Haifa-based biotech company Bonus BioGroup has entered the second trial of a clinical study seeking to regrow bones in a lab. The first trial, which began four years ago and comprised 32 patients, was completed successfully, according to Dr. Shai Meretzki, CEO and founder of Bonus BioGroup.
The process they have designed could come out of an an H.G. Wells novel. Liposuction is used to retrieve fat cells from the body, from which damage-controlling cells are isolated. The isolated cells are then grown in a bioreactor, a man-made simulation of the human body. After two weeks, the new bone, tailored to the patient’s needs, is injected back inside of the patient in the form of thousands of tiny, living bone particles called BonoFill.
According to Meretzki, the new bone is very much alive. It can be strengthened, and it can grow along with the patient, a particular point of interest when it comes to regenerating children’s bones. Elderly patients, as well as patients suffering from osteoporosis, infections, cancer, or trauma accidents, could find themselves with new bones up to seven times stronger than an original bone. Cleft palates, currently treated with a series of surgeries spanning over years, could be healed in infancy.
In addition, Meretzki estimates that the procedure, if and when it is adopted by hospitals, will cost less than the current bone regrowth treatment, which can cost up to $90,000.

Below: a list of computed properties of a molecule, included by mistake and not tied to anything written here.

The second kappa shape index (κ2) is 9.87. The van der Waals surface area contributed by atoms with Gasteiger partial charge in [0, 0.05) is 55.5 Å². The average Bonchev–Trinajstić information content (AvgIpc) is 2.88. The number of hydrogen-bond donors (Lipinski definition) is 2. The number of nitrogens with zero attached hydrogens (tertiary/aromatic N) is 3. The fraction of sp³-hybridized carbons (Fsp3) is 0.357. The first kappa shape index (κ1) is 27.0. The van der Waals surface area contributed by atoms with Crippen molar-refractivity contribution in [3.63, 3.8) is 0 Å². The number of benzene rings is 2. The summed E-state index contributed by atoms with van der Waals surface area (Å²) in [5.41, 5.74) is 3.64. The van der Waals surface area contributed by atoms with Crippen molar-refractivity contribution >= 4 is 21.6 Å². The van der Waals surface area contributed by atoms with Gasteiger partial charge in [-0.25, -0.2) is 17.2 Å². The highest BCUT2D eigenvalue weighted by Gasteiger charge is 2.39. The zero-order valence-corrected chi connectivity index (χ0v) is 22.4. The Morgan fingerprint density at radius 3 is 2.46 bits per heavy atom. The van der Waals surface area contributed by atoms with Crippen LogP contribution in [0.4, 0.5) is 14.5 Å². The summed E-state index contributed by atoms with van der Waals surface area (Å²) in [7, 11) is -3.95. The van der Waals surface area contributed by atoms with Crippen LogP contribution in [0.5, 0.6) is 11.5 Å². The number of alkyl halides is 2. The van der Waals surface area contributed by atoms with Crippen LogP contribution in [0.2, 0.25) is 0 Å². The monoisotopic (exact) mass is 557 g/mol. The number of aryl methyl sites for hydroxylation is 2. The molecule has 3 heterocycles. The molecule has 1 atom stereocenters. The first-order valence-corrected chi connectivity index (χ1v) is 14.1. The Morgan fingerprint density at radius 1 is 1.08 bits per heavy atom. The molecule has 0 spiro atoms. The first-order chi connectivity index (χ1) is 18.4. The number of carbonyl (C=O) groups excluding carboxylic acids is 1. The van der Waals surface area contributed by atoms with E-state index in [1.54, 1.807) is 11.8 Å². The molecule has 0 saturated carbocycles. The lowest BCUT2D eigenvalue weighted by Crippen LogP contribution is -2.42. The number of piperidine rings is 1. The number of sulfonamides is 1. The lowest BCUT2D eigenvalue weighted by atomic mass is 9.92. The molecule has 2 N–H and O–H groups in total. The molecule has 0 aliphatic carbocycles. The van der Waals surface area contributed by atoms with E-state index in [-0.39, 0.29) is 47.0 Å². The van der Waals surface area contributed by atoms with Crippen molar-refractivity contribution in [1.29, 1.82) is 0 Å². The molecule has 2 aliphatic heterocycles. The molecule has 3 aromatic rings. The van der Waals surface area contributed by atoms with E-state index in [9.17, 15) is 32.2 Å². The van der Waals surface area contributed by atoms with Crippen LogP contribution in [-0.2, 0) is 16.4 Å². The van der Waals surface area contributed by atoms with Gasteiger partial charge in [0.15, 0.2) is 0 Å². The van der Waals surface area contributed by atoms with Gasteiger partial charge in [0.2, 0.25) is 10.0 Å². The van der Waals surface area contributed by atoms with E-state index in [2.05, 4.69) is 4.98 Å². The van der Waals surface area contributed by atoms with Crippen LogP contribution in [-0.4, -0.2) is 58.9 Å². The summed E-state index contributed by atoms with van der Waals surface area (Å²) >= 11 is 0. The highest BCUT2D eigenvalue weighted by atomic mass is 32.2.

The new developments are being spearheaded by Meretzki, along with Prof. Ephraim Tzur, scientific adviser of Bonus Biogroup, and Prof. Nimrod Rozen, head of the orthopedic ward of Haemek Hospital.
The second trial will consist of over 60 operations, with two groups of patients, cranial and orthopedic, and will be followed by another trial with a larger group of participants. According to Meretzki, the bone regenerating treatment is expected to finish its trials, gain FDA approval and hit the market in three to four years.
In the next stage of development, the team hopes to focus on regenerating fat and cartilage. The goal is to create “spare parts” for human beings, to be able to heal knees, hips, shoulders and elbows. Regenerating fat would allow them to replace silicon breast implants with actual fat from the patient’s body.
Rozen, who has completed three surgeries in the new trial, is optimistic about the future. His first patient was a 28-year old man from a nearby Arab village whose arm had lost bone in the course of a car accident, and he has 14 patients on his waiting list.
“I can replace every bone in any place in the human body,” Rozen said.
In time, he hopes to bring their technology to third world countries for humanitarian surgeries.
The company, with 40 people currently on staff, has received $20 million of investments.